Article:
Economists are warning that the UK economy faces a sharp recession and a flood of job losses if interest rates hit the 6% level financial markets believe is on the cards.
Household budgets are under increasing strain again as mortgage costs spike, while rocketing corporate insolvencies suggest firms, particularly the smaller ones that account for the bulk of employment, are struggling to cope with higher borrowing costs.
The UK has so far weathered the cost of living crisis without falling into recession. The growth outlook was even upgraded recently by the International Monetary Fund. But economists now fear the BOE will have no choice but induce a downturn to curtail inflation, which is coming down more slowly than Governor Andrew Bailey and his colleagues expected.
Markets expect another quarter point hike next week to 4.75% and for rates to reach 5.75%, or possibly even 6%, next year. That would be a 22 year high and add £250 ($321) a month to the average mortgage payment, according to the Resolution Foundation – five times more than the saving from the recent drop in energy prices.
Neal Hudson, a property market analyst at BuiltPlace, has calculated that homeowners would be spending almost a quarter of their income on mortgage costs, up from 17% in 2020, with rates at 6%. For those who have to remortgage at the higher rates, or who are on tracker deals, the cost of living crisis will feel more severe than during the energy price shock.
“If the Bank does push rates up as much as markets expect there will be a recession,” said Gerard Lyons, chief economist at wealth manager Netwealth. Erik Britton, chief executive of Fathom Consulting, agreed: “A recession is in the post if rates hit 6%.”
Mortgage borrowers already are hurting from the 12 rate rises the BOE has delivered since 2021, putting the benchmark lending rate at its highest since 2008. That along with jitters in financial markets has driven up the cost of both mortgages and business loans, with both Britton and Rob Wood, chief UK economist at Bank of America Merrill Lynch, saying the corporate sector is near a tipping point.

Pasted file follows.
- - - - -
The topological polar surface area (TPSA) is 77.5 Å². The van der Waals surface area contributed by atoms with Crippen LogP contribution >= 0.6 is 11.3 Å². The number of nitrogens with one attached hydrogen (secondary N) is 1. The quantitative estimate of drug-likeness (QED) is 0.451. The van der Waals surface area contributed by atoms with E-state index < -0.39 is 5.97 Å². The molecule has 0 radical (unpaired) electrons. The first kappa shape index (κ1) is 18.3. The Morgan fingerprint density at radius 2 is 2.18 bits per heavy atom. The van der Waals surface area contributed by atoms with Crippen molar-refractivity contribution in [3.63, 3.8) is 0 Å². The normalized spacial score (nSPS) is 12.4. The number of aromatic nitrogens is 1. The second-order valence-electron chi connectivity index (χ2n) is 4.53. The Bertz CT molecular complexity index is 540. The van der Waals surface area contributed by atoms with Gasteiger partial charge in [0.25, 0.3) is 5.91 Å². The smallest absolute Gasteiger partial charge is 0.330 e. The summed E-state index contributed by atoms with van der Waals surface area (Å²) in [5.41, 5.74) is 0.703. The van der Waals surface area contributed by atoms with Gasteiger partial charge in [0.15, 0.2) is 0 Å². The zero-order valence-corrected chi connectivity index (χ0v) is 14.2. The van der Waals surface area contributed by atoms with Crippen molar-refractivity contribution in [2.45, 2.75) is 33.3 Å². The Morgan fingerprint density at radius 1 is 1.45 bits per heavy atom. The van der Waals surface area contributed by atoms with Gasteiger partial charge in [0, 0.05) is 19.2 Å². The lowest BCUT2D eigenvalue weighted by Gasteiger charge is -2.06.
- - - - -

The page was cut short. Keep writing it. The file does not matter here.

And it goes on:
They fear that a spike in insolvencies will drive up unemployment and trigger a second wave of layoffs as companies that are currently hoarding labor due to worker shortages let people go. Consumer spending would collapse at that point, and a downturn would be inevitable. House prices would crash as people who could no longer meet their mortgage payments turn forced sellers.
Megan Greene, who joins the BOE’s rate-setting committee next month, told Parliament this week that an “abrupt” end to “labor market hoarding … would have significant implications for consumer confidence and for consumption and could prompt a recession.”
As companies released staff they were hanging on to, unemployment would suddenly spike, said Raghuram Rajan, a former International monetary fund chief economist and professor of finance at University of Chicago Booth School of Business.
“Then you have more unemployment than you want, because these things move in a non-linear fashion. Unemployment is terrible for demand and terrible for housing because unemployed workers who can’t make their mortgage payments will sell.”
It’s a gloomy scenario that Britain may well avoid. Most economists think rates will peak below the levels markets have priced in. The current worries among investors were triggered after a jobs market report showed inflationary pressures remained much stronger than expected, and figures due in the next few weeks could well surprise to the downside.